A good time to take a look in the window


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At the beginning of a new year many decide to take a good look in the mirror to consider improvements they want to make. That’s how people often come up with new year resolutions.

This year, I’m suggesting you take a look in the window instead.

I’ve blogged in the past about The Johari Window and it seems appropriate to surface the topic again as we begin a new year. Paticularly as we consider the customer relationships that we manage and cultivate.

The Johari Window is a simple and elegant framework. It contends there are things that you know about yourself and things you don’t. As well, there are things others know about you and things they don’t know about you. When you combine these into a simple matrix, there are some practical observations.

The Johari Window

It is clear from this that a look in the mirror only considers your viewpoint while the window provides four distinct perspectives.

  • Things about you that everybody knows – your hair color, your eyes, your height, weight, etc. (arena)

  • Things that others know about you, but you do not see – annoying habits or shortcomings (blind spot).

  • Things you know that others don’t – your habits, your secrets (facade).

  • Things you don’t know about yourself and others don’t know – subconscious things that make you do the things you do (unknown).

While this can be helpful for your own self-improvement, it also makes a lot of sense when you consider your customer relationships. Unfortunately we can all start to believe that we instinctively understand our customers. And yet, no matter how hard we try, we will never completely understand their perspective.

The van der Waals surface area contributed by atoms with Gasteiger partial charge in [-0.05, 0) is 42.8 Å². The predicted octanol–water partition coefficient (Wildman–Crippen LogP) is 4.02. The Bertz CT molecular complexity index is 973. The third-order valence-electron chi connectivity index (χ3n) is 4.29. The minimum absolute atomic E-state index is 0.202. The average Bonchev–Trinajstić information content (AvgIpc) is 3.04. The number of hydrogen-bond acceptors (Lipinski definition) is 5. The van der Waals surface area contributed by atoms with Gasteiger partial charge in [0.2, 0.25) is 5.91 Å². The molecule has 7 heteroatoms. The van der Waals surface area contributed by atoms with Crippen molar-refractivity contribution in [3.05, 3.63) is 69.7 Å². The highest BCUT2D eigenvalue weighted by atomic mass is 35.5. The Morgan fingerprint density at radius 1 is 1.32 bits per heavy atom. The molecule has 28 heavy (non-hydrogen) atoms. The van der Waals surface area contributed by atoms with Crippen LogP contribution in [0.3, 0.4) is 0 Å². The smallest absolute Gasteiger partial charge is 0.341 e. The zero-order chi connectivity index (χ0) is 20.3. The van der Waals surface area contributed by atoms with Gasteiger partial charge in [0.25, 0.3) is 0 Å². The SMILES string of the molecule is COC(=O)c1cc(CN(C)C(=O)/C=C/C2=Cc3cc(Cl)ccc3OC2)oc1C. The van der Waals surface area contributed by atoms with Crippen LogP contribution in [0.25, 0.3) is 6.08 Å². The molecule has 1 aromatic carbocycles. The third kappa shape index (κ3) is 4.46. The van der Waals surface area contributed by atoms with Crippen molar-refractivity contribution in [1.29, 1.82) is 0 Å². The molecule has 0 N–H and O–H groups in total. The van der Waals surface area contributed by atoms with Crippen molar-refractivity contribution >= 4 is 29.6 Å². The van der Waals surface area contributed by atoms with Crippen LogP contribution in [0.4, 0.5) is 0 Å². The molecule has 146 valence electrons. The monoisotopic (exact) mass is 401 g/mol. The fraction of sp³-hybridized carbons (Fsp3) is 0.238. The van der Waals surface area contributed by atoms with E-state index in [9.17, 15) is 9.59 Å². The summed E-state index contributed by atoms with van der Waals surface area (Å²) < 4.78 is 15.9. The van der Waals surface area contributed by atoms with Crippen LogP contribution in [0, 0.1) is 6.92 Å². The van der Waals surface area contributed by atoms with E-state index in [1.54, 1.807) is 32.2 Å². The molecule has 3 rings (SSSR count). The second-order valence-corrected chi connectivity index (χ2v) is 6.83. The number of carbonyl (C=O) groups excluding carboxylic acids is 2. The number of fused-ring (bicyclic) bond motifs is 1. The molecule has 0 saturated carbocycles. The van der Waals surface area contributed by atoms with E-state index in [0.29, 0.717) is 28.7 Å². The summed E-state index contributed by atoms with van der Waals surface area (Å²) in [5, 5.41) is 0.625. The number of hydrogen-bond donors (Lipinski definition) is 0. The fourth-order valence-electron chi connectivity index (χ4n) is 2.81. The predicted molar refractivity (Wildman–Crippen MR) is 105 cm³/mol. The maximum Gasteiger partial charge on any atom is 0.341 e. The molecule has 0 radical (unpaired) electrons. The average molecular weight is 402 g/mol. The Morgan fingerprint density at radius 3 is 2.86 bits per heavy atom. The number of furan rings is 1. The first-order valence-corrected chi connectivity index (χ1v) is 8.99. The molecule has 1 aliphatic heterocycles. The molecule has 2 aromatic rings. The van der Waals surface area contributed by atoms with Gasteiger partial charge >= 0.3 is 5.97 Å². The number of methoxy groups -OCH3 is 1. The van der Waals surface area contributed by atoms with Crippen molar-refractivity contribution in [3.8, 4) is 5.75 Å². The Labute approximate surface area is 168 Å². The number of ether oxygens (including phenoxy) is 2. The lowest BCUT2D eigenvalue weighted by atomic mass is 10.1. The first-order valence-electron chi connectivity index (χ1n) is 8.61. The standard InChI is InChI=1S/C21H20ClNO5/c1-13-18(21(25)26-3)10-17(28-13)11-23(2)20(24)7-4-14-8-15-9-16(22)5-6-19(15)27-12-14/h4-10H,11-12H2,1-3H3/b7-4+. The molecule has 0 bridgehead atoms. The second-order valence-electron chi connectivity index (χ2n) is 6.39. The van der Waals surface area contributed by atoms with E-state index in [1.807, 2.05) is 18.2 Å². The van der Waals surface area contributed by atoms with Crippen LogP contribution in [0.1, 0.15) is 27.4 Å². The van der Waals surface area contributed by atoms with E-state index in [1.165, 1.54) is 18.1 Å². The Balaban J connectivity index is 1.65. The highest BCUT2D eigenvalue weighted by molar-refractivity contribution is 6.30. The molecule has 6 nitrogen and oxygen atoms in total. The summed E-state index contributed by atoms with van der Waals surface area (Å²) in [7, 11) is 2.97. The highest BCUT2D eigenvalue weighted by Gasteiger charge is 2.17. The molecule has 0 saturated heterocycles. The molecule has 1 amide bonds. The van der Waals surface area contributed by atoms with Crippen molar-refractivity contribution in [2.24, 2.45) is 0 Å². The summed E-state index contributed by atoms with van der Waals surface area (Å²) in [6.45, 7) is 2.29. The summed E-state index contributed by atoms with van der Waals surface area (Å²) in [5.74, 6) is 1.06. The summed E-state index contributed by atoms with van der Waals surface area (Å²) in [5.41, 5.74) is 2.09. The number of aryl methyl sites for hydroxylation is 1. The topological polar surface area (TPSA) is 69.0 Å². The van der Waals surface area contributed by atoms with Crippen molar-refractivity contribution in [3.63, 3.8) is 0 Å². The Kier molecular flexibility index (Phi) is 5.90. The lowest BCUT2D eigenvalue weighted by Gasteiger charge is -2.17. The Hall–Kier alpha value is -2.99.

That’s why we gather insights from our customers. That’s why we develop customer listening strategies. That’s why we do all we can to understand the perspective of our customers to build better relationships. And when we do it well and take action on what customers say, our business benefits.

Start the year right. Take a look in the window!

Republished with author's permission from original post.

Patrick Gibbons
As senior vice president of marketing, Gibbons has global responsibility for definition, branding, and promotion of the company and its solutions. In addition, he works with market leading organizations to develop communication initiatives that engage employees around customer-focused strategies.


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